It said the revaluation gain was established by the external valuation process undertaken by Knight Frank as per the RICS valuation.

The board said the statements made by Viceroy "misunderstood" the process by which the company acquired its assets, "misinterpreted" figures derived from underlying special purpose vehicles, and relied on "misleading" HM Land Registry data.

"This is a business whose sole focus is on providing safe and secure accommodation to some of the most vulnerable in society, whilst generating shareholder value," said Home REIT chair Lynne Fennah.

"It is with deep frustration that the board is having to spend time and resources responding to these baseless and misleading allegations."

Shares in specialist media publisher Future reported a rise in full-year profits, driven by strong revenue growth and contributions from acquisitions, but said growth next year would be "modest".

The company on Wednesday said pre-tax profit rose 58% to £170m on revenue of £825m, up 36%. It expects "modest" earnings growth in 2023.

"The strong balance sheet and cash generation serve the business well for ongoing investment and growth and we are well-placed to add additional content and capabilities to further enhance the Future platform," Future said.

Utility Pennon Group fell after half-year profits tumbled after it was hit by higher costs.

The owner of South West Water and Bristol Water said underlying revenues in the six months to 30 September rose 9.3%, to £425m.5m, with return on regulated equity rising to 13.4%.

The FTSE 250 firm said revenues had benefited from growth in non-household demand, contract wins by Pennon Water Services and a full six-month contribution from Bristol Water, which Pennon acquired in June 2021.

But pre-tax profits slumped 74% to £20.9m, with adjusted earnings per share also down 74%, at 7.9p.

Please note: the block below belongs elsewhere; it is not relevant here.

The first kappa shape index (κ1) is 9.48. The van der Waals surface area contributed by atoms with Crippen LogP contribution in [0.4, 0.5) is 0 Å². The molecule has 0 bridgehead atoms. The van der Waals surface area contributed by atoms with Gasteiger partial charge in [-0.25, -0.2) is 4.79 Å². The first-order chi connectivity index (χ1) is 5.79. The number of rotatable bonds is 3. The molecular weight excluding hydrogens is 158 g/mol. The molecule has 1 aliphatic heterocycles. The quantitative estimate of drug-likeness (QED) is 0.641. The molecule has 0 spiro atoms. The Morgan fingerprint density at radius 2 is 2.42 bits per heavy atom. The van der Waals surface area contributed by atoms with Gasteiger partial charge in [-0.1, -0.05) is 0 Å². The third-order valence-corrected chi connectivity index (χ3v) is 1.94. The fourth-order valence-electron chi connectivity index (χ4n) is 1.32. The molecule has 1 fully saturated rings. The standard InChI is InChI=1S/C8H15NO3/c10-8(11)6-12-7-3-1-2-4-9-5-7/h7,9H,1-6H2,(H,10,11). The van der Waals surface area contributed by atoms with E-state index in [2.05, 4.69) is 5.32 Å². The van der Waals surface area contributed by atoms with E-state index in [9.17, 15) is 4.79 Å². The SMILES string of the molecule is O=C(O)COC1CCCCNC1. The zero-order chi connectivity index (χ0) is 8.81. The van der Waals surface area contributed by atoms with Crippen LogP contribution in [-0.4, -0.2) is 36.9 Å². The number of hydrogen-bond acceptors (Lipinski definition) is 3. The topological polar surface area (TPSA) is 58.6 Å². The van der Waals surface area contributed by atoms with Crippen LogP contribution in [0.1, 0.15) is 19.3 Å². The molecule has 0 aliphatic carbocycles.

Pennon said profits had been hit by a surge in costs, as inflation and interest rates continued to mount. Financing costs jumped to £78.1m from £39.2m a year previously, while power costs were £49m, more than double last year's £24m.

However, Susan Davy, chief executive, said: "We're delivering robust fundamentals, executing our strategy and driving long-term sustainable growth.

"In the first half we've delivered record levels of investment to support a step change in environmental performance and build resilience for the longer term, having experienced the hottest, driest year since records began."

Pennon said it was increasing its investment in water resilience schemes by £45m, bringing total investment to around £75m.

South West Water is being investigated by regulator Ofwat for possible violations involving its wastewater treatment works. It is one of a number of water companies being investigated for making unpermitted sewage discharges in rivers and the sea. Pennon said it continued to work "openly, constructively and transparently" with the regulator.

Shares in Dr Martens gained on hopes China would lift Covid restrictions. The bootmaker has a factory in the country and its products are also popular there.


FTSE 250 - Risers

Dr. Martens (DOCS) 202.00p 5.76%
Trainline (TRN) 340.40p 5.48%
Elementis (ELM) 114.50p 5.24%
Wizz Air Holdings (WIZZ) 2,244.00p 4.37%
Molten Ventures (GROW) 391.80p 3.71%
Aston Martin Lagonda Global Holdings (AML) 129.35p 3.52%
Hochschild Mining (HOC) 71.35p 3.41%
Energean (ENOG) 1,471.00p 3.37%
PureTech Health (PRTC) 280.50p 3.31%
Quilter (QLT) 102.70p 3.24%

FTSE 250 - Fallers

Home Reit (HOME) 50.90p -8.78%
Future (FUTR) 1,394.00p -6.00%
Abrdn (ABDN) 193.00p -5.95%
Synthomer (SYNT) 134.10p -4.83%
Darktrace (DARK) 340.00p -4.47%
C&C Group (CDI) (CCR) 176.40p -3.18%
Marks & Spencer Group (MKS) 118.65p -3.10%
Supermarket Income Reit (SUPR) 104.50p -2.79%
W.A.G Payment Solutions (WPS) 77.30p -2.77%
Pennon Group (PNN) 914.50p -2.61%